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Germany inaugurates first memorial to fallen soldiers

Representatives of the German constitutional body inaugurate the memorial of the German Armed Forces (Bundeswehr) in Berlin on September 8, 2009. The memorial will commemorate soldiers of the Bundeswehr who died on a foreign assignment. Photo courtesy AFP.
by Staff Writers
Berlin (AFP) Sept 8, 2009
Germany on Tuesday inaugurated a new memorial to some 3,100 German soldiers killed in service since 1955, a move that breaks with its usual reticence over displays of military pride and comes amid heated debate about the country's role in Afghanistan.

"We are aware that in the past the death of soldiers has often been used for propaganda, especially in Germany," said President Horst Koehler, alluding to the Nazi past, during a ceremony in Berlin.

The monument located in the center of the German defence ministry, near the place where the head of a failed plot against Hitler was executed in 1944, is not there to glorify any war, Koehler said.

"It is a place for mourning," he said.

The inscription on the monument reads: "In memory of the dead of the Bundeswehr (armed forces). For peace, justice and freedom."

It is the first memorial dedicated to German soldiers and civilian workers killed during combat, attacks or military accidents and exercises, since the founding of the Bundeswehr in 1955.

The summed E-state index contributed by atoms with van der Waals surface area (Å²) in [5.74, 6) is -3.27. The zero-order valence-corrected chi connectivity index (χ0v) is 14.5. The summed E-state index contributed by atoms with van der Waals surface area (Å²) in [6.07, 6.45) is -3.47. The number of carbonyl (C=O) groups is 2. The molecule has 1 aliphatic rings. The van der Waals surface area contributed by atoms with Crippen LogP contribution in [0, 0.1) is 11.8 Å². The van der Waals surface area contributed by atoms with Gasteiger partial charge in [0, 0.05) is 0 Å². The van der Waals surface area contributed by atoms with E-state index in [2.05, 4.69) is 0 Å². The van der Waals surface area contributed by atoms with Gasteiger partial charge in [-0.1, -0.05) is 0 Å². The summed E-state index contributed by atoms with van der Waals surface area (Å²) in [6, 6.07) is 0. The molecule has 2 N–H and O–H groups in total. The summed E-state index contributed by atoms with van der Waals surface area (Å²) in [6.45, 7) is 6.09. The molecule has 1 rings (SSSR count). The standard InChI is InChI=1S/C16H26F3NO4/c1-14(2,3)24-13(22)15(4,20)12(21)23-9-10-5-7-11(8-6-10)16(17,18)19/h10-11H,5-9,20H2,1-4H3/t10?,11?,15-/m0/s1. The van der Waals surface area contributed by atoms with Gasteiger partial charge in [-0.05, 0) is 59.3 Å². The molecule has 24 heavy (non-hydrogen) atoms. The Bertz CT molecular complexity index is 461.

The Bundeswehr is currently at the centre of a fierce national debate over its role in the NATO-led operation against Taliban insurgents in Afghanistan after a German commander ordered an air strike in which civilians were killed.

Chancellor Angela Merkel addressed the issue in a statement to parliament Tuesday, saying she regretted any innocent lives lost in the strike but defended Germany's military involvement in Afghanistan, which she described as a breeding ground for terrorism.

The far-left Die Linke party, which has called for Germany to leave NATO and Afghanistan, has criticised the new memorial to war dead.

The memorial "shows that a new warlike mentality is taking root in Germany," Die Linke lawmaker Inge Hoeger said.

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